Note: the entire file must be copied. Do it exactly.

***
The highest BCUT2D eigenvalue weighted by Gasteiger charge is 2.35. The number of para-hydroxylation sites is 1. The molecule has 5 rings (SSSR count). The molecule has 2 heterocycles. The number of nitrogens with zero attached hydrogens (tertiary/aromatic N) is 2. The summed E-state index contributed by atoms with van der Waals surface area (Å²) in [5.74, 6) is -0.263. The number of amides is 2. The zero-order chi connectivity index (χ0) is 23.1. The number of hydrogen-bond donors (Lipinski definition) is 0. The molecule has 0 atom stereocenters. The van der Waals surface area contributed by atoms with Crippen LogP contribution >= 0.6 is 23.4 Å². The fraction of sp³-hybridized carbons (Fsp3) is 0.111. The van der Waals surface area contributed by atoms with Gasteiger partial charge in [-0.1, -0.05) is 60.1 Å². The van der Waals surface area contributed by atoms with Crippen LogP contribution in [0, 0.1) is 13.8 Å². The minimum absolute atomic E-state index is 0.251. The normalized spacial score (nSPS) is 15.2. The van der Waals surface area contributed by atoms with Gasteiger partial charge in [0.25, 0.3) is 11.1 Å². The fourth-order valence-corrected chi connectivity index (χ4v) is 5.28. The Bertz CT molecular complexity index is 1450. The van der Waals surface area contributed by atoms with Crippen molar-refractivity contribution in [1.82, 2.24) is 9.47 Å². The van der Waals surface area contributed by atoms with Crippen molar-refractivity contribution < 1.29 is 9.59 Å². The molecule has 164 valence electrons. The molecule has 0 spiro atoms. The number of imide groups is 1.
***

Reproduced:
The highest BCUT2D eigenvalue weighted by Gasteiger charge is 2.35. The number of para-hydroxylation sites is 1. The molecule has 5 rings (SSSR count). The molecule has 2 heterocycles. The number of nitrogens with zero attached hydrogens (tertiary/aromatic N) is 2. The summed E-state index contributed by atoms with van der Waals surface area (Å²) in [5.74, 6) is -0.263. The number of amides is 2. The zero-order chi connectivity index (χ0) is 23.1. The number of hydrogen-bond donors (Lipinski definition) is 0. The molecule has 0 atom stereocenters. The van der Waals surface area contributed by atoms with Crippen LogP contribution >= 0.6 is 23.4 Å². The fraction of sp³-hybridized carbons (Fsp3) is 0.111. The van der Waals surface area contributed by atoms with Gasteiger partial charge in [-0.1, -0.05) is 60.1 Å². The van der Waals surface area contributed by atoms with Crippen LogP contribution in [0, 0.1) is 13.8 Å². The minimum absolute atomic E-state index is 0.251. The normalized spacial score (nSPS) is 15.2. The van der Waals surface area contributed by atoms with Gasteiger partial charge in [0.25, 0.3) is 11.1 Å². The fourth-order valence-corrected chi connectivity index (χ4v) is 5.28. The Bertz CT molecular complexity index is 1450. The van der Waals surface area contributed by atoms with Crippen molar-refractivity contribution in [1.82, 2.24) is 9.47 Å². The van der Waals surface area contributed by atoms with Crippen molar-refractivity contribution < 1.29 is 9.59 Å². The molecule has 164 valence electrons. The molecule has 0 spiro atoms. The number of imide groups is 1.